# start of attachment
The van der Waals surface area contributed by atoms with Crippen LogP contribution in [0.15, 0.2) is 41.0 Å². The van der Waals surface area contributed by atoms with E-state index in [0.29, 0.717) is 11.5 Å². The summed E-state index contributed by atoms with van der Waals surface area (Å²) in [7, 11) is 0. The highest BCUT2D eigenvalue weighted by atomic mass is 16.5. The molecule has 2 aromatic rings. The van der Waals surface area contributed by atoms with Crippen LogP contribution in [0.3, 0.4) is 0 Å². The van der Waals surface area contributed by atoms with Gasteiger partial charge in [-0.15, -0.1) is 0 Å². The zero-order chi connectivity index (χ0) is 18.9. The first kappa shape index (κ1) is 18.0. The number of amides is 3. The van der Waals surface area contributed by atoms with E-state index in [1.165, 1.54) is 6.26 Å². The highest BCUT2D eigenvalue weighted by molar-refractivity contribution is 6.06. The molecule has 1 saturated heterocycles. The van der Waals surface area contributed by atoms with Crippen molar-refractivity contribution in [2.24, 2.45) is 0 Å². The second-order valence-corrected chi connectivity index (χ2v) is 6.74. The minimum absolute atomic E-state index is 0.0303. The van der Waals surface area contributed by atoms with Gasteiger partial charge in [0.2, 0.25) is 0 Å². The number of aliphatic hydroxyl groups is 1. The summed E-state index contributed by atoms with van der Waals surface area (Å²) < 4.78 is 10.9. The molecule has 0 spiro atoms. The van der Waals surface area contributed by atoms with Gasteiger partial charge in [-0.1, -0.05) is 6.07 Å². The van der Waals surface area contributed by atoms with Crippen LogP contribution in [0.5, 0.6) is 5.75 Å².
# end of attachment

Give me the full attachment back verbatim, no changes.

The van der Waals surface area contributed by atoms with Crippen LogP contribution in [0.15, 0.2) is 41.0 Å². The van der Waals surface area contributed by atoms with E-state index in [0.29, 0.717) is 11.5 Å². The summed E-state index contributed by atoms with van der Waals surface area (Å²) in [7, 11) is 0. The highest BCUT2D eigenvalue weighted by atomic mass is 16.5. The molecule has 2 aromatic rings. The van der Waals surface area contributed by atoms with Crippen LogP contribution in [0.3, 0.4) is 0 Å². The van der Waals surface area contributed by atoms with Gasteiger partial charge in [-0.15, -0.1) is 0 Å². The zero-order chi connectivity index (χ0) is 18.9. The first kappa shape index (κ1) is 18.0. The number of amides is 3. The van der Waals surface area contributed by atoms with E-state index in [1.165, 1.54) is 6.26 Å². The highest BCUT2D eigenvalue weighted by molar-refractivity contribution is 6.06. The molecule has 1 saturated heterocycles. The van der Waals surface area contributed by atoms with Crippen molar-refractivity contribution in [2.24, 2.45) is 0 Å². The second-order valence-corrected chi connectivity index (χ2v) is 6.74. The minimum absolute atomic E-state index is 0.0303. The van der Waals surface area contributed by atoms with Gasteiger partial charge in [0.2, 0.25) is 0 Å². The number of aliphatic hydroxyl groups is 1. The summed E-state index contributed by atoms with van der Waals surface area (Å²) < 4.78 is 10.9. The molecule has 0 spiro atoms. The van der Waals surface area contributed by atoms with Gasteiger partial charge in [-0.1, -0.05) is 6.07 Å². The van der Waals surface area contributed by atoms with Crippen LogP contribution in [0.5, 0.6) is 5.75 Å².